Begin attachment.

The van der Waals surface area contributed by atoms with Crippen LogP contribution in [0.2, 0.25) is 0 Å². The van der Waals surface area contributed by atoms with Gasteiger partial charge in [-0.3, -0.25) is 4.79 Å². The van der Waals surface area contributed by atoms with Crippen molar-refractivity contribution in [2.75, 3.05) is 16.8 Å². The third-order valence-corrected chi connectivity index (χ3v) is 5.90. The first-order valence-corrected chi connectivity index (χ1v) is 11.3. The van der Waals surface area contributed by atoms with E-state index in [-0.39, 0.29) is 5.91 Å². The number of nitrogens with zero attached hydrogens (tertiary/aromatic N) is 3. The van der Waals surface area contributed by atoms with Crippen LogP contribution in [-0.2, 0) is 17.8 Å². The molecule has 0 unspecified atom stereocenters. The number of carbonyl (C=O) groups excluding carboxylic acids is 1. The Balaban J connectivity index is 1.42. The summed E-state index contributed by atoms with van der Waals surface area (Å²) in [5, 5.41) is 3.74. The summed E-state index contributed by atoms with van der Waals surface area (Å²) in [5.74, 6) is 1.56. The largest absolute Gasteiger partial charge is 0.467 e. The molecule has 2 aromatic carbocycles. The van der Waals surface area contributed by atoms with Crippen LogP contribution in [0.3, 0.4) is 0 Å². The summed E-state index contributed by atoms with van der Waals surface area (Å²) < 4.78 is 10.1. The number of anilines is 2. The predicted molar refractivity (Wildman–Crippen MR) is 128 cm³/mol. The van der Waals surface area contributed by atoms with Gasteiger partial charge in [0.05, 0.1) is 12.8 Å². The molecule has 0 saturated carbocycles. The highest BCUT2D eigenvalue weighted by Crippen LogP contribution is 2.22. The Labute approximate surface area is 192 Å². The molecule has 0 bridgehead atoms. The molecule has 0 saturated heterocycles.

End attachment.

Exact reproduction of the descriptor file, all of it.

The van der Waals surface area contributed by atoms with Crippen LogP contribution in [0.2, 0.25) is 0 Å². The van der Waals surface area contributed by atoms with Gasteiger partial charge in [-0.3, -0.25) is 4.79 Å². The van der Waals surface area contributed by atoms with Crippen molar-refractivity contribution in [2.75, 3.05) is 16.8 Å². The third-order valence-corrected chi connectivity index (χ3v) is 5.90. The first-order valence-corrected chi connectivity index (χ1v) is 11.3. The van der Waals surface area contributed by atoms with E-state index in [-0.39, 0.29) is 5.91 Å². The number of nitrogens with zero attached hydrogens (tertiary/aromatic N) is 3. The van der Waals surface area contributed by atoms with Crippen LogP contribution in [-0.2, 0) is 17.8 Å². The molecule has 0 unspecified atom stereocenters. The number of carbonyl (C=O) groups excluding carboxylic acids is 1. The Balaban J connectivity index is 1.42. The summed E-state index contributed by atoms with van der Waals surface area (Å²) in [5, 5.41) is 3.74. The summed E-state index contributed by atoms with van der Waals surface area (Å²) in [5.74, 6) is 1.56. The largest absolute Gasteiger partial charge is 0.467 e. The molecule has 2 aromatic carbocycles. The van der Waals surface area contributed by atoms with Crippen LogP contribution in [0.3, 0.4) is 0 Å². The summed E-state index contributed by atoms with van der Waals surface area (Å²) < 4.78 is 10.1. The number of anilines is 2. The predicted molar refractivity (Wildman–Crippen MR) is 128 cm³/mol. The van der Waals surface area contributed by atoms with Gasteiger partial charge in [0.05, 0.1) is 12.8 Å². The molecule has 0 saturated carbocycles. The highest BCUT2D eigenvalue weighted by Crippen LogP contribution is 2.22. The Labute approximate surface area is 192 Å². The molecule has 0 bridgehead atoms. The molecule has 0 saturated heterocycles.